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rule recently restated by the Supreme Court in State v. Dancyger , 29 N.J. 76 (1959). That statement of the standard is an amalgamation of two seemingly different tests which have been employed over a period of years. The two cases cited in Dancyger in support of the rule there laid down, State v. Rogers , 19 N.J. 218 (1955) and State v. Goodman , 9 N.J. 569 (1952), are not cited as direct authority for the statement of the rule. It is reasonable to assume, therefore, that the "accepted standard" employed by the majority is that against which the evidence in the present case must be measured. And there is no doubt that it represents a lesser burden to the State than the forceful language, e.g. , of State v. Rogers , 19 N.J. , at page 232. I do not disagree with that standard and accept it as the rule; however, when I test the proofs of this case by that rule I arrive at the opposite conclusion from that reached by the majority and, thus, to the ultimate conclusion that it was error to deny the motions for acquittal at the close of the State's case.
The principal support for the indictment is the unlawful agreement. Without proof of its existence none can be convicted of the crime of conspiracy; with proof of its existence and some overt act in furtherance of that agreement, none involved can escape entanglement in the conspiratorial net. But, in any case, the conspiratorial pudding will not set unless the proofs at the close of the State's case are such as will warrant a finding by the jury, beyond a reasonable doubt, that there existed among the defendants an agreement to accomplish the things with which they stand charged and that there was an overt act in furtherance of some purpose embraced by their agreement.
Appellate review of the propriety of denying a motion for a judgment of acquittal is confined to a review of the evidence as it affected the defendant at the time the trial court was called upon to rule. Defects in the State's proofs which were cured on defendant's case cannot be considered on the review of the ruling by the trial court. State v. Yedwab ,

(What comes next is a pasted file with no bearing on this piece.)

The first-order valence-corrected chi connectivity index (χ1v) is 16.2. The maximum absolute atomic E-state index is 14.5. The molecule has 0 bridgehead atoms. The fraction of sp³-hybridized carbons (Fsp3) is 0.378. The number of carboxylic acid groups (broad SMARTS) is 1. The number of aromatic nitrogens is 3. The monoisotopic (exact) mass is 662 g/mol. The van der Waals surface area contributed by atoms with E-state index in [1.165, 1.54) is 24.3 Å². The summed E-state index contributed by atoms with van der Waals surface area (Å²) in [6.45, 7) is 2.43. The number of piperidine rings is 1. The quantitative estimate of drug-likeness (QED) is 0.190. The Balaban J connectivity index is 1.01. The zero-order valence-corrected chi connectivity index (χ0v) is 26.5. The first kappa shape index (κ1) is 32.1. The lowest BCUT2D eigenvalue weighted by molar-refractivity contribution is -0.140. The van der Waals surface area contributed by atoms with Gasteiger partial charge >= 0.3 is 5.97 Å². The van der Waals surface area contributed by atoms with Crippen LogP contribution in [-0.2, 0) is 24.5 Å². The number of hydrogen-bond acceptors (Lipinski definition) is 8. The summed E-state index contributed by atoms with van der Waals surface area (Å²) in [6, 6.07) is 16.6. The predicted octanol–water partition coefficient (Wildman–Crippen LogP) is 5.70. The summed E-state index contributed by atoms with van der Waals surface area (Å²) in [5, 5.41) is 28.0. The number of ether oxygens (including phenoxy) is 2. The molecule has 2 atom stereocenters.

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43 N.J. Super. 367 (App. Div. 1957); certification denied 23 N.J. 550 (1957). The proofs which satisfy the rule may be circumstantial. It is the trial court's duty to determine whether the evidence is competent to justify certain inferences but it is not the trial court's function to decide which of the various inferences should be drawn. United States v. Valenti , 134 F.2d 362 (2 Cir. 1943), certification denied 319 U.S. 761, 63 S. Ct. 1317, 87 L. Ed. 1712 (1943).
Twenty-one persons were indicted by the Essex County grand jury for conspiracy to obtain money by false pretenses. N.J.S. 2 A:98-1 and 2 A:98-2. The trial of ten was severed on the State's motion. The remaining 11 were tried together under the indictment. The trial court directed a judgment of acquittal in favor of one of the 11. The ten remaining defendants were convicted and appeal from the judgment of conviction which was entered upon the verdict of a jury and from the sentence imposed upon each of them. Defendants moved for a judgment of acquittal at the end of the State's case.
I dissent from the opinion of my colleagues on the propriety of the ruling on the motion for acquittal at the close of the State's case, which is but one of five grounds advanced for reversal and argued on this appeal. And so, I turn to a detailed summary of the proofs adduced on the State's case.
Defendant Halsey-Packard, Inc. was a franchised dealer for Packard automobiles. The corporate business was conducted from a large building situate at 571 Central Avenue, Newark.
In his opening to the jury, counsel for the Grazianis and the corporate defendants, stated that Ernest Graziani is the brains of the business; he is the owner of the business; his brother James is the secretary of the corporation and owns one share of stock. He is an employee of those corporations. Defendant Morese was sales manager from September 1955